We have a -- just, from an on balance sheet liquidity perspective, around 5% is just typically where I think you'd expect to see that. That may be above that at different periods of time. We did have a good deposit growth quarter. And we continue to add personnel in that area, increase our marketing and focus on continued deposit growth across both business and consumer. So we hope to be able to continue it to achieve that good deposit growth. And obviously, if the H&R Block acquisition is consummated, that'll assist in that growth as well. So we're putting continued effort into that side of our balance sheet and improving the mix and growing the deposit base. And we feel confident that we can continue to fund prudent asset growth with the deposits that we generate.

Julianna Balicka - Keefe, Bruyette, & Woods, Inc., Research Division

Very good. And then for my other question, the 40% efficiency that you're -- that you think you'll get to before the revenues from H&R Block Bank will kick in, how quickly do you think you'll go from 35% to 40% over the next quarter? Or is this more like 2 or 3 quarters? And then related to that, you've added a number of senior management this quarter, but are you adding more senior management throughout the year, especially in advance of H&R Block Bank, maybe in the areas of compliance, et cetera, that we should be thinking about?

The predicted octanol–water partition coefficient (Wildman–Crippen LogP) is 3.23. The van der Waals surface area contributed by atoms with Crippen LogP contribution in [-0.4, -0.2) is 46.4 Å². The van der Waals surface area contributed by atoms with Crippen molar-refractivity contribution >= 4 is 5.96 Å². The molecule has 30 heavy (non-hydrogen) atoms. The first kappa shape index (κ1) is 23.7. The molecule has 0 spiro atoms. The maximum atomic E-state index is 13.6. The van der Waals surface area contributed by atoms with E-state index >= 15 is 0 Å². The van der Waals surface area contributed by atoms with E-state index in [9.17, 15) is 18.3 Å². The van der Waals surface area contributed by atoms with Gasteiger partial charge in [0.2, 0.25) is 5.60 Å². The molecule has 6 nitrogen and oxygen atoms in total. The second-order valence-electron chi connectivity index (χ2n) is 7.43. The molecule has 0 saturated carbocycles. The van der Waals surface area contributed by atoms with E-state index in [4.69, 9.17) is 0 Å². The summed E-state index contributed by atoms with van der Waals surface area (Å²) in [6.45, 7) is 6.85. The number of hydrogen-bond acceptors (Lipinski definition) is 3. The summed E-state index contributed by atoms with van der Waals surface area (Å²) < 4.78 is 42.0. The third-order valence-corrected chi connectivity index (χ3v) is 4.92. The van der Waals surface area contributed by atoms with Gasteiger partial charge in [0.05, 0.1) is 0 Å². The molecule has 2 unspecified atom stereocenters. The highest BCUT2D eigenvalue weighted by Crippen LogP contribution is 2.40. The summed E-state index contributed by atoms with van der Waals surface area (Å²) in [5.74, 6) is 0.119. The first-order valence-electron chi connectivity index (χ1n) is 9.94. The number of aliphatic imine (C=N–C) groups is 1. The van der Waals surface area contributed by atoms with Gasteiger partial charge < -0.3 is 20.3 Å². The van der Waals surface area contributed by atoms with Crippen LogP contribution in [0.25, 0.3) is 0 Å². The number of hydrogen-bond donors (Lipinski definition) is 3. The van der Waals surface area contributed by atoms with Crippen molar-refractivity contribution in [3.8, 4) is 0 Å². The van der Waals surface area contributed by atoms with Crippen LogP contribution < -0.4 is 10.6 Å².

Gregory Garrabrants

Sure. So partly, the 35% efficiency ratio is partly due to the cost-efficiency initiatives, which are really been grinding out. It's much as the little things that get leaky as you grow. But also, it has been a result of agency mortgage banking income declining, and so that did reduce the expenses in that area. We see a pickup that's significant in agency mortgage banking over the last month, and the pipeline is looking a lot better. That, therefore, is going to drive marketing expense up and some other things.

So I didn't -- what I said in the prepared remarks was that we'd be closer to 40% than it would be to 35%. Obviously, I'm hopeful that we don't get to 40%.

But we have -- we continue to add risk personnel. We have another senior BSA officer, 3 new BSA analysts with -- it's a substantial increase. We do believe that those are hires in advance of the things that we hope to accomplish with H&R Block Bank. And so it's a little bit tough to say because the efficiency ratio is somewhat driven by what happens on the loan production side. So I think that the good side of it will be, if it's closer to 40%, then you'll have good agency mortgage banking income. But I would think that somewhere in the area between 35% and 40% is probably a reasonable estimate for next quarter. Although, I really don't want to get more specific than that, just because I might be wrong. We're continuing to focus on risk personnel and making sure infrastructure's in good shape for our growth. So...

Operator